Do you ever wake up in the morning with the sense that you didn’t sleep a wink? Do you hit the “snooze” button multiple times before getting out of bed? Does it take multiple cups of coffee or tea to make you feel awake in the morning?
The quality of sleep we get every night is just as important as the quantity. The body needs to cycle through multiple stages of sleep, each with their own characteristics and benefits, in order to awake feeling fully rested and clear headed. High-quality sleep restores the body as well as the mind, while chronic sleep deprivation can lead to a range of health issues, including obesity, diabetes and cardiovascular disease.
If you are looking to improve the quality of your sleep at night, here are seven simple ways to get the most out of your evening ZZZ’s.
- Avoid screens and blue light. Exposure to manmade, blue light (such as light from a computer or television screen) can interrupt the body’s natural sleep rhythm and make it harder to fall asleep. Avoid looking at screens for 2-3 hours before bed for a quality night’s sleep.
- Establish a routine. It is easier to maintain a healthy sleep schedule with a consistent nighttime routine. Start about one hour before bed, at the same time every night, and complete your routine in the same order.
- Practice deep breathing. Meditation, yoga, and deep breathing before bed can help lower the heart rate and quiet the mind, which can lead to a more restful sleep. Anxiety and an elevated heart rate during sleep will make it harder for the body to recuperate.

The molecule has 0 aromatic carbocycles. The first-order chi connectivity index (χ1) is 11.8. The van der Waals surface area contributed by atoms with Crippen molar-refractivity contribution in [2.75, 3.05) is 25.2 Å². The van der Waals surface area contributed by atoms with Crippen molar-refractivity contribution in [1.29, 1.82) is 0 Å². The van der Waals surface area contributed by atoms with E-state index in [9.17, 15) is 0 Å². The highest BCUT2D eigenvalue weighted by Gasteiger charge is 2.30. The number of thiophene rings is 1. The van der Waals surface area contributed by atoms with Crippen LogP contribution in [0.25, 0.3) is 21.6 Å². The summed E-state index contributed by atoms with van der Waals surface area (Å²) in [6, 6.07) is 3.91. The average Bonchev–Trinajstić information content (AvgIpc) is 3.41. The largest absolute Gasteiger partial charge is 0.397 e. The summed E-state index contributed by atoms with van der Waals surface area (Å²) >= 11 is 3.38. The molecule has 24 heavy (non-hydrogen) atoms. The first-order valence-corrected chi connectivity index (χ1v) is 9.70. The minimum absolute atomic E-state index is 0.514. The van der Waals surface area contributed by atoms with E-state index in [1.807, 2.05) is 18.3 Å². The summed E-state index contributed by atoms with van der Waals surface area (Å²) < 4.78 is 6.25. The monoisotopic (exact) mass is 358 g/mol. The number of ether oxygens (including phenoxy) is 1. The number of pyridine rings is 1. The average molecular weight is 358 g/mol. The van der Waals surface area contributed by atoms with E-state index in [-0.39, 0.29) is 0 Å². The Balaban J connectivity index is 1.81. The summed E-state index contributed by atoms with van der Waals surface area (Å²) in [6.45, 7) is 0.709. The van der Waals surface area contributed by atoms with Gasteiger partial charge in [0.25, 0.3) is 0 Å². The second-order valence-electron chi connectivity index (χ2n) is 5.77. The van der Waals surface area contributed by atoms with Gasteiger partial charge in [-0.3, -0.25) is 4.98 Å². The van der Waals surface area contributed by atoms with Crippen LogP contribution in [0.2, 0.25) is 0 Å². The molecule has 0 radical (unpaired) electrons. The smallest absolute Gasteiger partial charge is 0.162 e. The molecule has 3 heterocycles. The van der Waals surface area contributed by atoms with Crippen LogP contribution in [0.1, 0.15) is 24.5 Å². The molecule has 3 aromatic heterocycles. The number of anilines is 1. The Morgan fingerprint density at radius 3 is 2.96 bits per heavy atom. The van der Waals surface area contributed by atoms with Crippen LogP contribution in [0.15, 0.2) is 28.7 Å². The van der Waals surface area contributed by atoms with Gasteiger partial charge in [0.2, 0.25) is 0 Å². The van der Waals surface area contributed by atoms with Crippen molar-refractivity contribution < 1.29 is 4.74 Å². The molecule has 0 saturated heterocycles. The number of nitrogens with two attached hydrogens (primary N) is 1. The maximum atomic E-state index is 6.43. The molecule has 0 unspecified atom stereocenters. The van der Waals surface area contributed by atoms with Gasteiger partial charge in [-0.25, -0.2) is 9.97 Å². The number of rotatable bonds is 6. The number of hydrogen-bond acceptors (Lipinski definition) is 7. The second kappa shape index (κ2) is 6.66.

- Avoid alcohol. Drinking alcohol before bed can elevate heart rate, cause wakefulness during the night, and prevent the body from maintaining a healthy sleep cycle rhythm.
- Exercise in the morning or afternoon. Regular exercise can help improve sleep, but working out too close to bedtime can actually increase levels of adrenaline and cortisol in the system and make it harder to fall asleep.
- Block noise and light. It is easier to fall asleep and stay asleep in a dark, quiet room. Try using blackout curtains or an eye mask to block light, and incorporate a white noise machine or earplugs to quiet any external sounds.
- Try a cold shower. It may sound counter-intuitive, but cold exposure can help calm and reset the nervous system and lead to a better night’s sleep. Try taking a cold shower or ice bath before bed and then immediately dress in warm clothes and perhaps grab a hot cup of decaffeinated tea.
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